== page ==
POLL: 1/3 of Boiseans Think They’ll Leave
The following findings were produced as part of Embold Research’s Omnibus—the only vehicle for hyper-affordable, bite-sized opinion research in Boise.
POLL: Despite high quality of life, belonging,
a third of Boiseans say they might leave
Friday, May 14, 2021
TO: Interested Parties
FROM: Alex Chen, Embold Research
To inquire about purchasing the full results of this poll, including demographic breakdowns, contact firstname.lastname@example.org.
After recently topping charts of best places to live and fastest-growing areas in the nation, Boise is at a crossroads, according to a new survey of adults in the area. While quality of life ratings are high and residents express a strong sense of belonging and of place, housing affordability and growth are top of mind and residents put low trust in public agencies to tackle these problems.
The survey shows that most Boiseans are satisfied with their quality of life and offer positive ratings of Boise as a place to live. 81% of Boiseans say they love or like the area where they live, when just just 69% of adults nationally said so in March. Likewise, 37% of residents say they are very satisfied with their life these days (8–10 on a scale from 0, very dissatisfied, to 10, very satisfied), a similar number to the 34% of adults nationally.
Yet these high ratings do not necessarily translate into higher likelihood of residents recommending Boise to others or putting down roots. While just under half say they recommend that friends and family move to their area, 23% of residents say they discourage friends or family from doing so—more than the 16% of adults nationally who say so. 34% of Boise residents think they will likely move to another city, region, or state in the next few years, comparable to the national average of 31% who say they will likely move.
With housing costs having risen rapidly in the area—the median list price in the county hitting a recent peak of 556k and Boise rents jumping an estimated 23% in the last year—housing and growth continue to be top of mind concerns for Boiseans. 61% of respondents count housing affordability among their top three most important local issues, 40% include managing growth, and 36% include jobs and wages. Housing affordability is even more of a concern for long-time residents than it is for newcomers—63% of residents who have lived in Boise for ten years or longer say affordability is a top issue and 55% of those who have lived in Boise for less than five years say so.
Boise renters are significantly more concerned about affordability than homeowners are: a remarkable 84% of renters put housing affordability in their top three issues, while just 45% of homeowners do so. Housing costs compound with other issues for renters—their second top local issue is jobs and wages, and they already express significantly lower quality of life ratings (5.4 average on 0–10 scale, 22% very satisfied) compared to homeowners (6.7 average, 48% very satisfied).
Rapidly rising housing costs are thus most likely to impact a significantly younger and somewhat more racially diverse minority of Boiseans. Boiseans who rent rather than own still offer overwhelmingly positive ratings of the areas they live (76% love or like the area where they live) and 77%, the vast majority, say they’ve lived in Boise for 5 years or longer. However, they are much more likely to think they will move somewhere else in the next few years (49% likely to move among renters, 23% among homeowners).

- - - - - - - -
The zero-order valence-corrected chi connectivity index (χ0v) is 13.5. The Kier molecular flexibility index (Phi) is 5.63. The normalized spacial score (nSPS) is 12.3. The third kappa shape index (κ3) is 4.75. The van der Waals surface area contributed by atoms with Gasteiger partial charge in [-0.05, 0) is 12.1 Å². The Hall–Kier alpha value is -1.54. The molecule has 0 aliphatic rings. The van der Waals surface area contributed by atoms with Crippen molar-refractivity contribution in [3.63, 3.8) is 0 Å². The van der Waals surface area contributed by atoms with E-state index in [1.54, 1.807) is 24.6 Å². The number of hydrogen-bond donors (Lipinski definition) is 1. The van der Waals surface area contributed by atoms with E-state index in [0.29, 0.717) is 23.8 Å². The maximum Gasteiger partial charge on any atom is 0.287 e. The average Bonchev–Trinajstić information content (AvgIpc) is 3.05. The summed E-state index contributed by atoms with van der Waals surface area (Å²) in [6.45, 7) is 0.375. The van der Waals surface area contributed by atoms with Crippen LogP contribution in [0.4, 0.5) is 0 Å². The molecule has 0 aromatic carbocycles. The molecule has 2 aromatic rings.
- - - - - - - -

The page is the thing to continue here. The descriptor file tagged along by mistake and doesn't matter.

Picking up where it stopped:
As the region navigates growth and housing affordability, Boiseans express low levels of trust in local government to handle these issues. When asked how often they trust local government in their area on planning and development, Boise residents express somewhat lower trust than adults nationally (3.4 average on a scale from 0, never, to 10, always, compared to national average of 3.8). Trust in local government to handle planning and development is even lower among residents who have lived in Boise for ten years or longer, compared to those who have lived in Boise for less time. Overall, residents also offer an average job rating for local government of 3.6 on a 0–10 scale from poor to excellent, trailing the national average of 4.2.
While affordable housing and smart growth represent thorny challenges for regions all over the country, Boise’s recent boom puts it among the vanguard, and some parts of the way forward are clearer than others: 72% of respondents are in support of “allowing homeowners to construct small, detached backyard housing units,” on the heels of the Boise City Council loosening restrictions on ADUs in 2019, and 86% are in support of “allowing smaller, more affordable housing units such as townhouses,” indicating some general support for denser new development. But low trust in public institutions to solve the problems at hand could make it even more difficult for those tackling these issues, and decreasing housing affordability may significantly impact the social fabric of the area.
This is Part 1 of a three-part series on public opinion and trust in Boise. Subsequent releases will examine growth, social and institutional trust, and COVID recovery.
Embold Research surveyed 924 adults online in Boise and Garden City between May 7–12, 2021. The modeled margin of error is 3.4%. Respondents were recruited to an online survey instrument via Dynamic Online Sampling, and post-stratification was done on age, gender, race/ethnicity, education, geography according to ACS 2015–19 five-year estimates of demographics of Boise and Garden City. Comparisons are to a national survey of 941 adults across the United States between March 18–30, 2021.
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